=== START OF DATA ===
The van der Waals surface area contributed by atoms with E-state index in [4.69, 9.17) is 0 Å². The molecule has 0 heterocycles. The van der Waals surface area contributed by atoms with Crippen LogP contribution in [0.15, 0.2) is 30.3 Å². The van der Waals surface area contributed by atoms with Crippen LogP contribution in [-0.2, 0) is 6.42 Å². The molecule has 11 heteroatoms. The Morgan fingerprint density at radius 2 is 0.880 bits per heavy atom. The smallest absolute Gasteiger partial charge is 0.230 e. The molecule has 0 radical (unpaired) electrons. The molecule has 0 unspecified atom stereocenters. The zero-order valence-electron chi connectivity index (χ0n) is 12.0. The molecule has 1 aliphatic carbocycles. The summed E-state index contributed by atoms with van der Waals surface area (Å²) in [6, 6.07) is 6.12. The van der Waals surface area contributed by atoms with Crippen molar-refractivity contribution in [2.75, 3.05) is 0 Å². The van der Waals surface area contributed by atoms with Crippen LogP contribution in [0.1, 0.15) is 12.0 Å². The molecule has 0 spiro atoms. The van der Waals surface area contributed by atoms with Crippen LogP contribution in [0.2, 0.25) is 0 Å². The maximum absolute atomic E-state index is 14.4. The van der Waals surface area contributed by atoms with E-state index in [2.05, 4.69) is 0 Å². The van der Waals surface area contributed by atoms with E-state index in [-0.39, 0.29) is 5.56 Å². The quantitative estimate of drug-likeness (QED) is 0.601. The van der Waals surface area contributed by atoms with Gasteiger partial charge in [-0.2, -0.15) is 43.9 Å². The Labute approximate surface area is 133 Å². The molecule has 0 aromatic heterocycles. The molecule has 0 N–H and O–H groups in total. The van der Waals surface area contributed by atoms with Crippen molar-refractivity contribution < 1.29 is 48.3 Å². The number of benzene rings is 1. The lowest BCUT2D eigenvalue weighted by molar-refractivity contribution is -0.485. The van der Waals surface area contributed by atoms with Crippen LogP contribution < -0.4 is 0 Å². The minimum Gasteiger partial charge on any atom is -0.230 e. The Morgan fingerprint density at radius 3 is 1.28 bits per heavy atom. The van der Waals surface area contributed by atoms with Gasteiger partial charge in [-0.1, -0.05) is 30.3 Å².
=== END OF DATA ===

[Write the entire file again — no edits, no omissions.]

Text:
The van der Waals surface area contributed by atoms with E-state index in [4.69, 9.17) is 0 Å². The molecule has 0 heterocycles. The van der Waals surface area contributed by atoms with Crippen LogP contribution in [0.15, 0.2) is 30.3 Å². The van der Waals surface area contributed by atoms with Crippen LogP contribution in [-0.2, 0) is 6.42 Å². The molecule has 11 heteroatoms. The Morgan fingerprint density at radius 2 is 0.880 bits per heavy atom. The smallest absolute Gasteiger partial charge is 0.230 e. The molecule has 0 radical (unpaired) electrons. The molecule has 0 unspecified atom stereocenters. The zero-order valence-electron chi connectivity index (χ0n) is 12.0. The molecule has 1 aliphatic carbocycles. The summed E-state index contributed by atoms with van der Waals surface area (Å²) in [6, 6.07) is 6.12. The van der Waals surface area contributed by atoms with Crippen molar-refractivity contribution in [2.75, 3.05) is 0 Å². The van der Waals surface area contributed by atoms with Crippen LogP contribution in [0.1, 0.15) is 12.0 Å². The molecule has 0 spiro atoms. The van der Waals surface area contributed by atoms with Crippen LogP contribution in [0.2, 0.25) is 0 Å². The maximum absolute atomic E-state index is 14.4. The van der Waals surface area contributed by atoms with E-state index in [2.05, 4.69) is 0 Å². The van der Waals surface area contributed by atoms with E-state index in [-0.39, 0.29) is 5.56 Å². The quantitative estimate of drug-likeness (QED) is 0.601. The van der Waals surface area contributed by atoms with Gasteiger partial charge in [-0.2, -0.15) is 43.9 Å². The Labute approximate surface area is 133 Å². The molecule has 0 aromatic heterocycles. The molecule has 0 N–H and O–H groups in total. The van der Waals surface area contributed by atoms with Crippen molar-refractivity contribution < 1.29 is 48.3 Å². The number of benzene rings is 1. The lowest BCUT2D eigenvalue weighted by molar-refractivity contribution is -0.485. The van der Waals surface area contributed by atoms with Crippen LogP contribution < -0.4 is 0 Å². The minimum Gasteiger partial charge on any atom is -0.230 e. The Morgan fingerprint density at radius 3 is 1.28 bits per heavy atom. The van der Waals surface area contributed by atoms with Gasteiger partial charge in [-0.1, -0.05) is 30.3 Å².